Variation in phantom limb pain: results of a diary study

J Pain Symptom Manage. 2001 Nov;22(5):947-53. doi: 10.1016/s0885-3924(01)00356-6.


Amputees experience multiple, complex problems in addition to phantom limb pain. Although studies have yielded useful data on the relationship between phantom limb pain and other variables, this research generally has evaluated only one aspect of phantom limb pain and measured it at only one time point. The present study examined ongoing phantom limb pain and associated factors prospectively through the use of hourly pain diaries that are completed over a 7-day period. The sample comprised a subset of 89 lower limb amputees taking part in a longitudinal research study. Subjects had a mean age of 46.1 years. Forty-seven per cent were female, 53% male. Subjects completed a Pain/Coping Diary that measured phantom limb pain intensity, activity levels, medication use, and alcohol use on an hourly basis over a 7-day period. It also asked subjects to list the coping strategies used on the same hourly basis over a 7-day period. The diaries highlighted the following: Phantom limb pain appears to be episodic in nature and there is great variation in its intensity. Amputees use a limited repertoire of coping strategies to deal with episodes of phantom limb pain, and of those strategies that are used, few reduce the level of pain. This variability in phantom limb pain has important implications for those involved in the care of amputees as a report of phantom limb pain at a given point in time may not reflect the amputee's overall pain experience.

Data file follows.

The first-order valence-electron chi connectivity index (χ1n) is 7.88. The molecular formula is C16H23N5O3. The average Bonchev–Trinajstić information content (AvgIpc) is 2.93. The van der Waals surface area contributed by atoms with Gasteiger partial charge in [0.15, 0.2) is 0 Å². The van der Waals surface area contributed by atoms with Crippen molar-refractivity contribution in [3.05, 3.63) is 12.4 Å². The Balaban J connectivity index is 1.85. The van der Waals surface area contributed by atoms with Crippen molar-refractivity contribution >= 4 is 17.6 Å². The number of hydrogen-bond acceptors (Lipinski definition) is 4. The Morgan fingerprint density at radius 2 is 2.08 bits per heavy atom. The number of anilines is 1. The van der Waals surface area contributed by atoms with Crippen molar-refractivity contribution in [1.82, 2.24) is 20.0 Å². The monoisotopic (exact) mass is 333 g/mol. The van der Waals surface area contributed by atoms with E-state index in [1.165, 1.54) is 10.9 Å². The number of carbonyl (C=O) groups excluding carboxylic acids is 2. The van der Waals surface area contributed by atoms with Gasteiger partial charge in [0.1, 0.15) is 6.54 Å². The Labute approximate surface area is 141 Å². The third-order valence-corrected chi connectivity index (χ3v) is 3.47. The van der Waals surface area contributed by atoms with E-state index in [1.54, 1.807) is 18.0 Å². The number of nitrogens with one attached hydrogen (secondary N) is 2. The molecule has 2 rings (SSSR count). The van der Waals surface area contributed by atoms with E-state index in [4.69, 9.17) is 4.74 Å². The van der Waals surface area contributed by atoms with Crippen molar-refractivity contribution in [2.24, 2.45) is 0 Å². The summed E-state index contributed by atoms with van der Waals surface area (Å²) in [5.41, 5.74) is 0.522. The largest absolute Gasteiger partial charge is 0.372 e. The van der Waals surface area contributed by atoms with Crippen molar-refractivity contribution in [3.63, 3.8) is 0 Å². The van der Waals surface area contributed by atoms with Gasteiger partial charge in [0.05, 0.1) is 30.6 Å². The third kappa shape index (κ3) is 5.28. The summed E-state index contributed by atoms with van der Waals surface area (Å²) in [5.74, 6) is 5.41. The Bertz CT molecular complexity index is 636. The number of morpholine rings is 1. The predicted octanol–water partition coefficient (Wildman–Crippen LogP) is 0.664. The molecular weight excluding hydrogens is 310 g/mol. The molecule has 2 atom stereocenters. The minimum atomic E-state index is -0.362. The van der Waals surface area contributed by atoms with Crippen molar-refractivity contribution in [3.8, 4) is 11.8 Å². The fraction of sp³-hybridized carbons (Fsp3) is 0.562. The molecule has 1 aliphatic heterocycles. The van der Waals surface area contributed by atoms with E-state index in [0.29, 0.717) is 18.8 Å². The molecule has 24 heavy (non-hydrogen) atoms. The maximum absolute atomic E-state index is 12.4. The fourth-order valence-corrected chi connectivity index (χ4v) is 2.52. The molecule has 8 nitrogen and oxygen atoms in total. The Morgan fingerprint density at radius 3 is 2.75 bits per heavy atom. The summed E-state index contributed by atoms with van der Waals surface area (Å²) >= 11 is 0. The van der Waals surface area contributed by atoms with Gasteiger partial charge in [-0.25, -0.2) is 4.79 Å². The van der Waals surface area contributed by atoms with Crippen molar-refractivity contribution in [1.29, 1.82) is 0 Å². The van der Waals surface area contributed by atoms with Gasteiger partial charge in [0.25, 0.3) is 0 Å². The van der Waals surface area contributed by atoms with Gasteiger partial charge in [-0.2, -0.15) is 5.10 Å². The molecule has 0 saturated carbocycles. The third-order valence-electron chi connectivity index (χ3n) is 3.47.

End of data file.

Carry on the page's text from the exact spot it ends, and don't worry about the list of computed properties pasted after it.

MeSH terms

  • Adult
  • Analysis of Variance
  • Female
  • Humans
  • Male
  • Medical Records*
  • Middle Aged
  • Pain / physiopathology*
  • Pain / psychology
  • Pain Measurement
  • Phantom Limb / physiopathology*
  • Phantom Limb / psychology